Aleš Zíta
teacher, mechanics' workshop

“We have invented gadgets that had never occurred to anyone in previous years. For example, we have backlit the radiator grille and illuminated the engine and deck. The car’s external lighting has been customised. After all, an off-road vehicle needs a lot of light,” explain Miloš Přiklopil, studying to be a car electrician, and supervisor Zdeněk Krézek.

Miloš Přiklopil
apprentice - electrician
Zdeněk Krézek
supervisor, electrician

All the teachers agree that the greatest challenges are to get the car built by the deadline and to instil in apprentices the ability to think not only about the work itself, but also to realise that the time factor plays an important role in the project. 


Dominik Dědina
apprentice, mechanics' workshop

“It has always been my dream to build a car. The student concept car Azubi Car Project has helped that to come true, and it’s an incredible feeling,” sums up future car mechanic Dominik Dědina.





The first project and the first open ŠKODA competition after many decades. The “Little Bruiser” as it was called, had to win its place in the sun and create the Azubi Car project’s good name in ŠKODA. And that’s what it did.

The students decided to build a stylish convertible based on the base model CITIGO. Inside, two seats; outside two colors - blue and white. Blue alloy sports wheels were also painted in blue and the car featured a hand-manufactured rear spoiler and a two piece exhaust. This sporty treasure ran its 1.0 MPI gas engine at 55 kW of horsepower.



The second year is perhaps a difficult position to be in, because the year was full of expectations that the second year’s result would outperform the first’s. Students did the best they could however, when they created an entirely new car. Courageous, original and playfull, the FUNSTAR took breathes away.

A courageous design study, a fierce and unconventional sports car. Experts and journalists were profuse with their praises, and unanimously proclaimed that coach builder pickup really did suit the FABIA. The icing on the cake was the sound system which performed famously at 1,400 watts. The ŠKODA FUNSTAR became a hit on social media sites.



The third apprentice vehicle in line could not afford any hesitation - the apprentices spent an unbelievable 1,300 hours on the ATERO model. The over-4 meter coupe was based on the RAPID SPACEBACK model and the rebuilding was slightly larger than the previous two vehicles.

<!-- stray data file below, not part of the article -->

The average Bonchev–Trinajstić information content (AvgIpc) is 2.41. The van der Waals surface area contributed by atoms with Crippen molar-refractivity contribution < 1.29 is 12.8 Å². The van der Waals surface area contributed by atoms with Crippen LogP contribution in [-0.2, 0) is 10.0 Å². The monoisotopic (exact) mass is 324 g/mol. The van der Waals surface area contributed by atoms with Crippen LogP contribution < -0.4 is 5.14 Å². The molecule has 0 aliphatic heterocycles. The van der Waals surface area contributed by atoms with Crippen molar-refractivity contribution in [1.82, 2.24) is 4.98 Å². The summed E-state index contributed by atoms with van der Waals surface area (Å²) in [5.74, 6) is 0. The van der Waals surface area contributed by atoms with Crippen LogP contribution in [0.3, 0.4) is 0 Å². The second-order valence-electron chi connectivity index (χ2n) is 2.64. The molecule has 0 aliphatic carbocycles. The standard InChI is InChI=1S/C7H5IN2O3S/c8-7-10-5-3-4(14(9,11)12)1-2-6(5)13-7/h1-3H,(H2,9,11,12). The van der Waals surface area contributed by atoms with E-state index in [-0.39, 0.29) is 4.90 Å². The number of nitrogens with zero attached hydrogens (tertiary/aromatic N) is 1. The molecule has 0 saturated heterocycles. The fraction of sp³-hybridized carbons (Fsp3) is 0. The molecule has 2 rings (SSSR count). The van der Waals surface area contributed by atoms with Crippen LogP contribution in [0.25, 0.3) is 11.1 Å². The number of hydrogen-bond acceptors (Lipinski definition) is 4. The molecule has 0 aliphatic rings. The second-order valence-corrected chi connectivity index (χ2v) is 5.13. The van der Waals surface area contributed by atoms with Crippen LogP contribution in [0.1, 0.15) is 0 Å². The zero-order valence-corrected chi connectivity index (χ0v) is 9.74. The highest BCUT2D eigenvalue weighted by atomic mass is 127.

Since the roof of the car sloped earlier than the original model, it was necessary to remake both the B and C pillars, or alternatively, the size of the doors. But the result was worth it. The ATERO is fantastic, very emotional coupe which radiates every passion for cars that is in the ŠKODA brand. It must be said that the concept of dreams wasn’t even lost on the market either.



The ŠKODA ELEMENT is based on the smallest model offered by ŠKODA, the CITIGO, and is powered by an electric motor.

It allows 100% relaxation in the countryside or at the beach. The ELEMENT also has a refrigerator as well as a 108 cm (diagonal) TV, which is located on the lid of the fifth door.



The fifth Azubi Car fuses the popularity of SUVs and the sense of freedom you get from driving with the top down. You can almost smell the sea and feel the sun and beach every time you look at it. Welcome to the SUNROQ, the student-built convertible based on the KAROQ.

The SUNROQ keeps to the KAROQ’s length, width and wheelbase and even retains the powerful four-cylinder 1.5 TSI engine. The body, however, has been transformed almost beyond recognition. The students not only removed the roof, adjusted the doors and redesigned the A and B pillars, but also